In a forecast he just released, Tsopeis predicts planemakers will deliver 736 business jets this year.
That number is predicted to grow at 17 percent a year through 2016, when demand will peak.
Tsopeis projects a slowdown in 2017, but a slowdown that's softer than the downturn that began in late 2008.
He projects deliveries for the 10-year period from 2012 to 2021 to total 10,377 planes, with $265?billion in revenues, based on 2012 pricing.
Cessna is expected to lead in market share with 27.5 percent, while Bombardier will lead in revenue with 29.3 percent over the 10-year period, he said.
The forecast predicts demand for 3,244 light jets, 3,264 medium jets, 3,557 large jets and 312 airliners converted to business aircraft.
The years 2015 to 2017 represent the largest three-year cluster for new program activity, the forecast said.
Here's what Tsopeis sees for local manufacturers.
Overall, Bombardier is one of the best manufacturers in terms of its product lines, Tsopeis said.
They have mature programs that help with improved margins and products attractive to emerging markets.
The Learjet line is on good footing, he said.
Upgrading the 40 and 45 to the 70 and 75 allows the company to keep the traditional Learjet customer base.
But, he said, "I think the star is going to be the Learjet 85. I think it's going to bring a lot of new customers into Learjet."
The performance envelope of the 85 is at the high end for a traditional midsize aircraft, Tsopeis said.
Within the past year, Cessna has announced a number of new products, such as the M2, Latitude and Longitude.
Those will be easy programs for Cessna to deliver.
"They're relying on a tried and true formula, which is incremental upgrades that are technologically very doable," Tsopeis said.
Every business jet program in every category is on solid footing, he said. "I think they're in good shape."
The only question is what Cessna plans to do with its Citation XLS+ and whether it will incrementally upgrade it or develop a new design.
With Learjet developing the Learjet 75, "it ups the ante on Cessna to come up with something new or at least newer," Tsopeis said. "That's a huge moneymaker for them, and they need to address it."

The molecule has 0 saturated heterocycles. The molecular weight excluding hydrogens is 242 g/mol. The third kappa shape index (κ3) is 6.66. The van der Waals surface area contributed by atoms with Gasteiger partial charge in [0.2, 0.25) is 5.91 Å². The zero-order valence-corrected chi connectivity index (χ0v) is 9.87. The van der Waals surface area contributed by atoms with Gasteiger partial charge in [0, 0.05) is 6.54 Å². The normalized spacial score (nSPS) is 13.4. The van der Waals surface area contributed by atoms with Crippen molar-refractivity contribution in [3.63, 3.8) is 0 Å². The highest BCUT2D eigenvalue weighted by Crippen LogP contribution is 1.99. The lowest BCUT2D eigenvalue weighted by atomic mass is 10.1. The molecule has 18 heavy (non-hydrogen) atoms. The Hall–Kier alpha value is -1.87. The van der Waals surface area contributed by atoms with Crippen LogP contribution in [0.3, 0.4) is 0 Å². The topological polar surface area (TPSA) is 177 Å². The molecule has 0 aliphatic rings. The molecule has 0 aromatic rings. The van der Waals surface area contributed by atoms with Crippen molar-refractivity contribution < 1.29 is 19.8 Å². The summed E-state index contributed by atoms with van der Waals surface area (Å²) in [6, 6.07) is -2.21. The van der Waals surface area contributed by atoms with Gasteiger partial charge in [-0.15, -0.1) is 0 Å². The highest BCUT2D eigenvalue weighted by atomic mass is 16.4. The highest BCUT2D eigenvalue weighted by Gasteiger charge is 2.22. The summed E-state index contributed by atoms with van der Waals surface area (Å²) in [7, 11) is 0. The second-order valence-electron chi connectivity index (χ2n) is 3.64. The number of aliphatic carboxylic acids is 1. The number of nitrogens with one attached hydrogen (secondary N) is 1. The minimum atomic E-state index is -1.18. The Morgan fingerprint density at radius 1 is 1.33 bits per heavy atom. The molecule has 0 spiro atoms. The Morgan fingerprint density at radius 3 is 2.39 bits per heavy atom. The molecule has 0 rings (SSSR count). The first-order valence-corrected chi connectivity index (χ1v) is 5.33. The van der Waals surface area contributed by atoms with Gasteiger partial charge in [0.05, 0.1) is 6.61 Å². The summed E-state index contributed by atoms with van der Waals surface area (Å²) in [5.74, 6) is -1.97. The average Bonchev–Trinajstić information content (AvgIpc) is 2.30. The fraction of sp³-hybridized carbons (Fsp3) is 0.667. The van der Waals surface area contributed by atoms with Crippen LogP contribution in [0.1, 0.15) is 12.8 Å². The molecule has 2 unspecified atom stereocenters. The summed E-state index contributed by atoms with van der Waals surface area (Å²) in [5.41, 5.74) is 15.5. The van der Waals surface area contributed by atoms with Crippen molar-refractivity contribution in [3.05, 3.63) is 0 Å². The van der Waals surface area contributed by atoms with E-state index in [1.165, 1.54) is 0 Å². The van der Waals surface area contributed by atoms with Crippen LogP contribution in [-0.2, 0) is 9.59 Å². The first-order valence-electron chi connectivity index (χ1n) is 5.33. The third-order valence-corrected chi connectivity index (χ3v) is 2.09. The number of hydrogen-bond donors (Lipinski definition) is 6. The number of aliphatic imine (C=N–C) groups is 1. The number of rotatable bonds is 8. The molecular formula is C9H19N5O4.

But the company is taking the approach to do upgrades and derivative products, he said, "so maybe a new wing and Garmin flight deck might just do it."
It's too soon to say whether Hawker Beechcraft will emerge from Chapter 11 bankruptcy as a stand-alone company or sell to Superior Aviation Beijing or another party.
As a stand-alone company, it has the opportunity to emerge as the world's leading turboprop manufacturer, Tsopeis said.
That would do justice to its King Air and Beechcraft lines.
To do that, the company would have to shutter its business aviation programs, he said.
Hawker Beechcraft filed Chapter 11 bankruptcy May 3.
The company has also entered into an exclusivity arrangement with Superior Aviation Beijing to explore a potential sale of the company for $1.79 billion.
It would not include the defense business.
The deal with Superior is far from done, but it does require Superior to fund operations during the 45-day exclusivity period.
That leads Tsopeis to believe the further into the time period the parties go, the more likely a deal will get done.
A sale is a good opportunity or attempt at keeping the company largely intact.
"I think it would be a very good scenario," Tsopeis said. "Is it the best scenario? No. We all would like somebody from North America to step up and buy the company. ... But I don't think that's going to happen."
With Superior, there surely will be some pull of the production line back to China.
Still, Tsopeis said, "I think the Chinese are interested in learning about the industry more than they are moving a production line from Wichita where you have generations of aerospace workers and that expertise. To forego that and move it to China and reset all those learning curves on those difficult programs doesn't make sense."
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